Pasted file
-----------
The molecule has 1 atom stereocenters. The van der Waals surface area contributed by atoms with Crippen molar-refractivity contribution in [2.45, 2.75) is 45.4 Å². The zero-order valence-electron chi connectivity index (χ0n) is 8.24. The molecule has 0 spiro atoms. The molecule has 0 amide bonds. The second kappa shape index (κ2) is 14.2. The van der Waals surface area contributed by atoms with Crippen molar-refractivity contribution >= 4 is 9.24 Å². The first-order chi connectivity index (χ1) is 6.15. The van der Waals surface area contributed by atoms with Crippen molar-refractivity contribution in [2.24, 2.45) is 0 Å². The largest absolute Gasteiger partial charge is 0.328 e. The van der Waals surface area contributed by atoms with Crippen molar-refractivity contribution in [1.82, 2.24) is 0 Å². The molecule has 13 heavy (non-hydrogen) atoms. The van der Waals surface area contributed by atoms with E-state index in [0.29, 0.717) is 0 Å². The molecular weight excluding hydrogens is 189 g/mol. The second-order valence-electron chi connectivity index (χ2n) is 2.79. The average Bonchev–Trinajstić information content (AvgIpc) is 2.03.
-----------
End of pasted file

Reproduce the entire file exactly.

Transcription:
The molecule has 1 atom stereocenters. The van der Waals surface area contributed by atoms with Crippen molar-refractivity contribution in [2.45, 2.75) is 45.4 Å². The zero-order valence-electron chi connectivity index (χ0n) is 8.24. The molecule has 0 spiro atoms. The molecule has 0 amide bonds. The second kappa shape index (κ2) is 14.2. The van der Waals surface area contributed by atoms with Crippen molar-refractivity contribution >= 4 is 9.24 Å². The first-order chi connectivity index (χ1) is 6.15. The van der Waals surface area contributed by atoms with Crippen molar-refractivity contribution in [2.24, 2.45) is 0 Å². The largest absolute Gasteiger partial charge is 0.328 e. The van der Waals surface area contributed by atoms with Crippen molar-refractivity contribution in [1.82, 2.24) is 0 Å². The molecule has 13 heavy (non-hydrogen) atoms. The van der Waals surface area contributed by atoms with E-state index in [0.29, 0.717) is 0 Å². The molecular weight excluding hydrogens is 189 g/mol. The second-order valence-electron chi connectivity index (χ2n) is 2.79. The average Bonchev–Trinajstić information content (AvgIpc) is 2.03.